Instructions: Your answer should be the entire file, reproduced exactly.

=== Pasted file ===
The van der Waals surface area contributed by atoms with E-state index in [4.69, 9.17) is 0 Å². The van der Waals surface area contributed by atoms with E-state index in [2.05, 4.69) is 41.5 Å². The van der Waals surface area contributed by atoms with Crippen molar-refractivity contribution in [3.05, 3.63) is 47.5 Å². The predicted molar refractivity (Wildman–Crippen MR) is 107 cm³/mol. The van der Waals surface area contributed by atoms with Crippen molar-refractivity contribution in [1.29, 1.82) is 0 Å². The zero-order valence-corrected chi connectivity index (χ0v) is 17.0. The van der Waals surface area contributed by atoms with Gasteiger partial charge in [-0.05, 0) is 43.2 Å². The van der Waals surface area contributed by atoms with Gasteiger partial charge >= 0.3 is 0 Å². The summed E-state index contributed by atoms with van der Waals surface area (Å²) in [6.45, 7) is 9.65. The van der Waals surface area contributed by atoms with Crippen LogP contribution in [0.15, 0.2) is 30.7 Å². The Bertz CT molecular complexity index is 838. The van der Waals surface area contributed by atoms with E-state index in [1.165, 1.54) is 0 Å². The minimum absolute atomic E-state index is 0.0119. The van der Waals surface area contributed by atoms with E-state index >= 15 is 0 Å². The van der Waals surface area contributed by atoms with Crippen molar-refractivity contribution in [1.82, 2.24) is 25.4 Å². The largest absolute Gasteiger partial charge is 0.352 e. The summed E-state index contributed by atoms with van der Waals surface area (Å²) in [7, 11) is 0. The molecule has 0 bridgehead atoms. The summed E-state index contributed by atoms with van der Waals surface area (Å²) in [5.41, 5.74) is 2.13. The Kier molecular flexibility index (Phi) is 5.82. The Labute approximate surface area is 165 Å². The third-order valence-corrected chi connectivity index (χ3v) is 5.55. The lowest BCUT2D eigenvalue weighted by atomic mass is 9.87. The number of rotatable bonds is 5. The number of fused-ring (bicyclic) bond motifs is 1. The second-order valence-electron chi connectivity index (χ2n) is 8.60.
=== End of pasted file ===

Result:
The van der Waals surface area contributed by atoms with E-state index in [4.69, 9.17) is 0 Å². The van der Waals surface area contributed by atoms with E-state index in [2.05, 4.69) is 41.5 Å². The van der Waals surface area contributed by atoms with Crippen molar-refractivity contribution in [3.05, 3.63) is 47.5 Å². The predicted molar refractivity (Wildman–Crippen MR) is 107 cm³/mol. The van der Waals surface area contributed by atoms with Crippen molar-refractivity contribution in [1.29, 1.82) is 0 Å². The zero-order valence-corrected chi connectivity index (χ0v) is 17.0. The van der Waals surface area contributed by atoms with Gasteiger partial charge in [-0.05, 0) is 43.2 Å². The van der Waals surface area contributed by atoms with Gasteiger partial charge >= 0.3 is 0 Å². The summed E-state index contributed by atoms with van der Waals surface area (Å²) in [6.45, 7) is 9.65. The van der Waals surface area contributed by atoms with Crippen LogP contribution in [0.15, 0.2) is 30.7 Å². The Bertz CT molecular complexity index is 838. The van der Waals surface area contributed by atoms with E-state index in [1.165, 1.54) is 0 Å². The minimum absolute atomic E-state index is 0.0119. The van der Waals surface area contributed by atoms with E-state index >= 15 is 0 Å². The van der Waals surface area contributed by atoms with Crippen molar-refractivity contribution in [1.82, 2.24) is 25.4 Å². The largest absolute Gasteiger partial charge is 0.352 e. The summed E-state index contributed by atoms with van der Waals surface area (Å²) in [7, 11) is 0. The molecule has 0 bridgehead atoms. The summed E-state index contributed by atoms with van der Waals surface area (Å²) in [5.41, 5.74) is 2.13. The Kier molecular flexibility index (Phi) is 5.82. The Labute approximate surface area is 165 Å². The third-order valence-corrected chi connectivity index (χ3v) is 5.55. The lowest BCUT2D eigenvalue weighted by atomic mass is 9.87. The number of rotatable bonds is 5. The number of fused-ring (bicyclic) bond motifs is 1. The second-order valence-electron chi connectivity index (χ2n) is 8.60.